Inflation and Opportunities to Invest

by | Feb 18, 2022 | Inflation, Market Trends, Market Updates, Risk Management

Is Inflation all that Bad?

This is the time to run to daylight!

 Investors and the American public have been inundated for the past two months about the horrors of inflation.  We know the litany well: new car prices have risen 12.2%, used cars 40%, and the liquid to fuel them by 40%,  January-over-January.  Markets have been wringing their hands, wearing hair shirts, and engaging in self-flagellation over the disastrous and direful effects inflation will create.  We have heard a continuous loop of media and investment gurus reminding us that inflation is the highest it has been in 40 years.  Chicken Little is alive and well.  Are there no silver linings?    

Since the market has gone up 31% in 2019, 18% in 2020, and 29% in 2021, it is little wonder that valuations have been in the stratosphere for many prominent stocks. Their prices, P&Es, and price-to-book ratios have caused sophisticated and casual investors to treat them as communicable diseases.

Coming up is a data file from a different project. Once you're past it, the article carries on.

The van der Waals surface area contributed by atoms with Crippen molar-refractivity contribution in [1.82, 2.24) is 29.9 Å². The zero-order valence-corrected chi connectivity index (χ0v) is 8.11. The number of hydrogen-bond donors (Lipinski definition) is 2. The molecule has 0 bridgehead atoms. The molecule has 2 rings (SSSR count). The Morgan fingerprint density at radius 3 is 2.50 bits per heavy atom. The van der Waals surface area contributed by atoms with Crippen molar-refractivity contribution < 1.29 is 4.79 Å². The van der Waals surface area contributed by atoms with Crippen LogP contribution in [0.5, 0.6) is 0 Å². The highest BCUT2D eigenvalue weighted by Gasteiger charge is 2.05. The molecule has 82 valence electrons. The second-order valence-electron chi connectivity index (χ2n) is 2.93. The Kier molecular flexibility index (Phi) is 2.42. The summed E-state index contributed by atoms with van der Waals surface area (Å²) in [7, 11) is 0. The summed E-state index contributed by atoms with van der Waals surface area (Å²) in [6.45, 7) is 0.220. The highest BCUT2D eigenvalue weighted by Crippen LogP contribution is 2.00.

We believe that we are currently being presented with an unusual opportunity to purchase equities that are undergoing price adjustments.  The breadth of names is impressive in both value and growth stocks.  This is precisely the time that Warren Buffett was referring to when he said, “Be greedy when others are fearful.”

 While inflation hits most people in the wallet, there are sectors of the economy that benefit.  Financial institutions, real estate, and the U.S. dollar will gain.  Mortgage-free homeowners are seeing their residences increasing in value by nearly 20% per year.  Wages, which are now growing by a record 5.7%,  have not kept up with 7.5% inflation; however, when Inflation returns to more healthy numbers, which we believe will happen by the end of the year, workers will see their purchasing power expand.

Our inflation has not been caused by a fragile economy. It is a self-inflicted problem.  Excessive demand causes inflation.  It is the insatiable appetite of the American consumer that is inflation’s greatest catalyst.  Our imports rose 20% in January to satisfy the self-indulgent and acquisitive consumer.  We are seeing the results of pent-up demand and growth in disposable income by consumers, who collectively became two trillion dollars richer during our long, dark night of Covid, Delta, and Omicron.

The American economy remains strong. The GDP rose more last year than any time since Ronald Reagan was President.  Unemployment is 4%.  Supply chains will unclog themselves.  We expect a 4% to 5% GDP growth this year.  We wish our clients to avoid the opportunity cost of not investing in stocks.

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